Me Spectrumsta!

Again, a spectrum? Yes, why not?! This time it’s done (as to my knowledge, which just grew exponentially today) correct, using a DFT. The previous spectrum used a continous Fourier Transform which kept repeating frequencies! If you test it for frequencies around 16KHz it’d show two bars in two places. The worst thing was that I thought I could be fixed using the normal Fourier Transform(my knowledge of FT is entirely, ad-hoc!). Then I looked at DFT on Wikipedia, realizing that it couldn’t be easily fixed as I thought. And there I see the images illustrating the EXACT same thing! Yay. (Re)implementation time! I redid the spectrum using DFT, and it is still not FFT. Thus, why I didn’t use the word before, it’d be misleading if I use it to describe this project.

This new version has a good frequency response, for frequencies which can be heard 20Hz-20KHz.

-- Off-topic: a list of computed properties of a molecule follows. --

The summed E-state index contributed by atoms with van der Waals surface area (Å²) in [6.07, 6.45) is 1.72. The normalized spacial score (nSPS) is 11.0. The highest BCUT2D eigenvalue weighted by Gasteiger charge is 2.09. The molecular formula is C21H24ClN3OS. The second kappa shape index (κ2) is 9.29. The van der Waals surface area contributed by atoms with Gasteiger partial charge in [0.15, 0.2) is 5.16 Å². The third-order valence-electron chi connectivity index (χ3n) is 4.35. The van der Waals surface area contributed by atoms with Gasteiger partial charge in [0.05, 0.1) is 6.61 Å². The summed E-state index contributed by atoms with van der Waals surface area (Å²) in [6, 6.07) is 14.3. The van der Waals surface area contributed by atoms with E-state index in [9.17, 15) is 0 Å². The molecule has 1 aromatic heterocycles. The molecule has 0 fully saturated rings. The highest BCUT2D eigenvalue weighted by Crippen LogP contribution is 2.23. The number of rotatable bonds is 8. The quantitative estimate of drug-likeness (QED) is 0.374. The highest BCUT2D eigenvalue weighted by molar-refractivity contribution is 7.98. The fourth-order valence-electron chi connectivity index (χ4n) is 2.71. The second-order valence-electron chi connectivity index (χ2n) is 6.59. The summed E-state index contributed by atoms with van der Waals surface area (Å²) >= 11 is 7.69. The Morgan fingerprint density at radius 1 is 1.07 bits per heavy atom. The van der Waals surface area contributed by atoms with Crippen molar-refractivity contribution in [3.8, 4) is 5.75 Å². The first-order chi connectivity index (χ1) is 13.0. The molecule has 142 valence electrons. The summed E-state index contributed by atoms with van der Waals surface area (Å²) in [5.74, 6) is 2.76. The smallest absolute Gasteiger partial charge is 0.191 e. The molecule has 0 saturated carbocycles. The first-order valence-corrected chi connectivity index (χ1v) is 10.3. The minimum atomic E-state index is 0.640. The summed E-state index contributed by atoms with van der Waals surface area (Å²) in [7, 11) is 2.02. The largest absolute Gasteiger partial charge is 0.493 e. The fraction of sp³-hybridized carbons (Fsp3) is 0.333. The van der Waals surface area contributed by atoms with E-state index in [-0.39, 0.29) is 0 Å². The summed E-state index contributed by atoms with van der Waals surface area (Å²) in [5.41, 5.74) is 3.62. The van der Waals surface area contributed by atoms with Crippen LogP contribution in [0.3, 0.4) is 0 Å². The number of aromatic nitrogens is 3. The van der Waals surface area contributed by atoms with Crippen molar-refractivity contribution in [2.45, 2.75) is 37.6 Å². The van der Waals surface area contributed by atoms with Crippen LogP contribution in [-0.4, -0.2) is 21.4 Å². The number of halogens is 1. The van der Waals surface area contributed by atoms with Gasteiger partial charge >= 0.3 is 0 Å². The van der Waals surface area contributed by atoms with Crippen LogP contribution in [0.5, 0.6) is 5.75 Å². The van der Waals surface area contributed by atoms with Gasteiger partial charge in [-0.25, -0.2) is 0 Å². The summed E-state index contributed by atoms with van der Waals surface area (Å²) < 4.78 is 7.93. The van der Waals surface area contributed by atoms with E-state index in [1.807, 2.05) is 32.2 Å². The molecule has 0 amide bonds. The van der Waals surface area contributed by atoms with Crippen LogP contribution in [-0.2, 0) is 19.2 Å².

So, “Ba Dum Tiss”, here’s the 20Hz to 20KHz “sweep” and some random parts of Paul Van Dyk feat. Michelle Leonard – Lost In Berlin.

And the source.

References,

http://en.wikipedia.org/wiki/Discrete_Fourier_transform

http://stackoverflow.com/questions/9645983/fft-applying-window-on-pcm-data

http://stackoverflow.com/questions/7674877/how-to-get-frequency-from-fft-result

Rabin Karp and Boyer Moore implemented for byte data

This is a another assignment from the University. I’m posting this here mostly because there’s not much examples or proofs of these methods in the internet that’s understandable(I have to agree that the Boyer Moore explaination in the report must need some work to be done by the reader, but that’s because we were limited in page count for explainations).

This implementation features string matching on any data given, its alphabet size is 256(unlike other implementations found on the internet).

Download PDF

Download Source